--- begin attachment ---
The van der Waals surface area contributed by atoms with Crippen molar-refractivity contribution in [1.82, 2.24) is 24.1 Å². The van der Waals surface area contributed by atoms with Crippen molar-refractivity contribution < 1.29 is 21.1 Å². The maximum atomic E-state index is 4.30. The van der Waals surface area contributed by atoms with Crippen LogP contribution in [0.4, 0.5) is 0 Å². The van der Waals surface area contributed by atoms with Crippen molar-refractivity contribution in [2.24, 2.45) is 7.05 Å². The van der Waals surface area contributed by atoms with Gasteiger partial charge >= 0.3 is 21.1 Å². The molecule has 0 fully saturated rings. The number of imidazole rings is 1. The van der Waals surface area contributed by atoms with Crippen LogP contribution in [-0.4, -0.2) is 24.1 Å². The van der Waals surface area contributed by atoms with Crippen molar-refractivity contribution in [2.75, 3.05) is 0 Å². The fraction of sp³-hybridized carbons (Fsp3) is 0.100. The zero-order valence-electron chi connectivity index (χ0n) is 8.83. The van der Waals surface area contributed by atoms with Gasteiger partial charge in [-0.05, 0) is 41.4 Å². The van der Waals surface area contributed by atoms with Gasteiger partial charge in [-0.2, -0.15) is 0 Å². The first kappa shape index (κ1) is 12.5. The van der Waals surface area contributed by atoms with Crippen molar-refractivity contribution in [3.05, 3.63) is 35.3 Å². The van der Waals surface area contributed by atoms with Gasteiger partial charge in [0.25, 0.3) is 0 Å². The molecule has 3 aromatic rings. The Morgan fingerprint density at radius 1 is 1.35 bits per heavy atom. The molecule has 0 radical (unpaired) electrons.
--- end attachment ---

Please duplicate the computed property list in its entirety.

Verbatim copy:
The van der Waals surface area contributed by atoms with Crippen molar-refractivity contribution in [1.82, 2.24) is 24.1 Å². The van der Waals surface area contributed by atoms with Crippen molar-refractivity contribution < 1.29 is 21.1 Å². The maximum atomic E-state index is 4.30. The van der Waals surface area contributed by atoms with Crippen LogP contribution in [0.4, 0.5) is 0 Å². The van der Waals surface area contributed by atoms with Crippen molar-refractivity contribution in [2.24, 2.45) is 7.05 Å². The van der Waals surface area contributed by atoms with Gasteiger partial charge >= 0.3 is 21.1 Å². The molecule has 0 fully saturated rings. The number of imidazole rings is 1. The van der Waals surface area contributed by atoms with Crippen LogP contribution in [-0.4, -0.2) is 24.1 Å². The van der Waals surface area contributed by atoms with Crippen molar-refractivity contribution in [2.75, 3.05) is 0 Å². The fraction of sp³-hybridized carbons (Fsp3) is 0.100. The zero-order valence-electron chi connectivity index (χ0n) is 8.83. The van der Waals surface area contributed by atoms with Gasteiger partial charge in [-0.05, 0) is 41.4 Å². The van der Waals surface area contributed by atoms with Gasteiger partial charge in [-0.2, -0.15) is 0 Å². The first kappa shape index (κ1) is 12.5. The van der Waals surface area contributed by atoms with Crippen molar-refractivity contribution in [3.05, 3.63) is 35.3 Å². The van der Waals surface area contributed by atoms with Gasteiger partial charge in [0.25, 0.3) is 0 Å². The molecule has 3 aromatic rings. The Morgan fingerprint density at radius 1 is 1.35 bits per heavy atom. The molecule has 0 radical (unpaired) electrons.